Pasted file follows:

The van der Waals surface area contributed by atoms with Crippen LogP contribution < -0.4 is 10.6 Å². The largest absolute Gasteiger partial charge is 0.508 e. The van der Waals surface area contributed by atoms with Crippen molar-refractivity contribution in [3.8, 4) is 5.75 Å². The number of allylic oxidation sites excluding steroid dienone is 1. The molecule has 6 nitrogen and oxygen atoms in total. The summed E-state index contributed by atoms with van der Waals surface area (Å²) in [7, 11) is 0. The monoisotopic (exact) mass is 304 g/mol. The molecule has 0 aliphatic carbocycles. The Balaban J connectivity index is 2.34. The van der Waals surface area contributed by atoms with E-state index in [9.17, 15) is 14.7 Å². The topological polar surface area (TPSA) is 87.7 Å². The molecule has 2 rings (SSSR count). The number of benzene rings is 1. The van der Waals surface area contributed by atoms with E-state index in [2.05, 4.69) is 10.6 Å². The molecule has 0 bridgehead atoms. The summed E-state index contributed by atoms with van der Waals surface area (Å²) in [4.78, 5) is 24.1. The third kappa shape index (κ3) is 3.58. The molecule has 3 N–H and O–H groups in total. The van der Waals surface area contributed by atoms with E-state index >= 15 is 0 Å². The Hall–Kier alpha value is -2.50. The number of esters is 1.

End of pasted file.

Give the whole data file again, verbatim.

The van der Waals surface area contributed by atoms with Crippen LogP contribution < -0.4 is 10.6 Å². The largest absolute Gasteiger partial charge is 0.508 e. The van der Waals surface area contributed by atoms with Crippen molar-refractivity contribution in [3.8, 4) is 5.75 Å². The number of allylic oxidation sites excluding steroid dienone is 1. The molecule has 6 nitrogen and oxygen atoms in total. The summed E-state index contributed by atoms with van der Waals surface area (Å²) in [7, 11) is 0. The monoisotopic (exact) mass is 304 g/mol. The molecule has 0 aliphatic carbocycles. The Balaban J connectivity index is 2.34. The van der Waals surface area contributed by atoms with E-state index in [9.17, 15) is 14.7 Å². The topological polar surface area (TPSA) is 87.7 Å². The molecule has 2 rings (SSSR count). The number of benzene rings is 1. The van der Waals surface area contributed by atoms with E-state index in [2.05, 4.69) is 10.6 Å². The molecule has 0 bridgehead atoms. The summed E-state index contributed by atoms with van der Waals surface area (Å²) in [4.78, 5) is 24.1. The third kappa shape index (κ3) is 3.58. The molecule has 3 N–H and O–H groups in total. The van der Waals surface area contributed by atoms with E-state index >= 15 is 0 Å². The Hall–Kier alpha value is -2.50. The number of esters is 1.